Rabun Gap welcomed Ms. Le’Aqua Shoates to the Middle School faculty this year as the new Middle School Dean of Students.
Originally from Youngstown, Ohio, Ms. Shoates most recently worked at an independent school in Las Vegas, Nevada where she taught fourth and sixth grade. She has a Bachelor of Arts in English Literature and Creative Writing from Agnes Scott College, a Master of Education in Curriculum, Instruction and Assessment from Strayer University, and is currently working on a Doctorate of Education in Curriculum and Instruction from Capella University. She has been in education for 18 years teaching in lower, middle and high schools. Ms. Shoates has three children - an adult daughter who is a preschool teacher and two teenage sons.
What made you choose to work at Rabun Gap?
Rabun Gap presented itself as a place where all are welcomed. I felt like many of my values and goals were right in line with the schools’. I saw Rabun Gap as a place I could plant myself, support the school mission and continue to grow both personally and professionally.
Why did you decide to become an educator?
My family always said that I was born a teacher because I was quick to teach others everything I learned. But I never wanted to be a teacher because I never wanted to be restricted on what I could teach, plus teachers were not cool people when I was a kid. Once I decided that homeschooling would be the best option for my family when my daughter was denied access to Kindergarten due to her late birthday, I embraced the idea. Soon others began requesting me to provide those opportunities to their children. Like my childhood idol, Marva Collins, I began to see the difference I was making in children’s lives. It was then I realized that God had given me a gift. I take what I do very seriously because I understand that the imprint I make on their lives is permanent.
What is your philosophy toward education?
I believe that school should be a place where all students feel welcomed, safe and loved. These elements allow students to relax which opens up their hearts and minds to learning. Once this happens, it is the teachers’ job to provide students with equitable access to knowledge and resources, and guidance on how to properly use it all.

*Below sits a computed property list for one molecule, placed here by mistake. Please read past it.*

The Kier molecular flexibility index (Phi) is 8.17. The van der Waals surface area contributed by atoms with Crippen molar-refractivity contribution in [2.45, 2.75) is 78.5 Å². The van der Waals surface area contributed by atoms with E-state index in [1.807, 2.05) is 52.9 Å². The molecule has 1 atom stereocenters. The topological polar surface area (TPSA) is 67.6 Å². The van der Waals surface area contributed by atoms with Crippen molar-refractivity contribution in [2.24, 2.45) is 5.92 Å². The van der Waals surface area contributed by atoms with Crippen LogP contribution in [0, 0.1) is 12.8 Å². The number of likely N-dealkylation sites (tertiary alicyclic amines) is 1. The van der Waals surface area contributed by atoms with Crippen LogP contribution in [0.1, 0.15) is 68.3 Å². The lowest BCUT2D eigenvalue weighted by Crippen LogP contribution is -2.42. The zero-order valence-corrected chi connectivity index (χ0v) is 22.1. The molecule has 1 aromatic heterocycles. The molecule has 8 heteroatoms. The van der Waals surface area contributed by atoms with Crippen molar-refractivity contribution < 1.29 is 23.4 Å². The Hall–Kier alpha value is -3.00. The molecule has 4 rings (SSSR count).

What were you like in middle school?
I was very much the same person I am now. I was very active in lots of activities - band, student government, and managing the track team. I was very social - often getting into trouble for talking too much. Little did my teachers know that this gift of gab would turn out to be a key to my success. I was really smart and loved learning new things. I enjoyed doing creative things like writing stories and drawing. I spent my summers teaching the neighborhood kids dances and we would hold recitals for their parents in my driveway. In middle school, I already knew that I wanted to do something that could help people and I guess I was always a teacher.
What interests do you pursue outside of the classroom?
I enjoy traveling, shopping and spending time with my family.
What makes Rabun Gap special?
Rabun Gap is special because of its mission to be a place where children from all over the world no matter their cultural or socioeconomic backgrounds can come to live and learn together.
What’s the most interesting thing about you that we wouldn’t learn from your resume alone?
I am a foodie. When I travel I like to go to new and interesting restaurants.
What do you like about working with middle schoolers?
Middle schoolers are at a special time in their lives. They are discovering themselves and the world and asking lots of questions. They are old enough to engage in meaningful conversations and be change-makers in the world, yet still young enough to engage in play and creativity. I love being there to watch that transformation happen and play such an essential role in helping to mold them.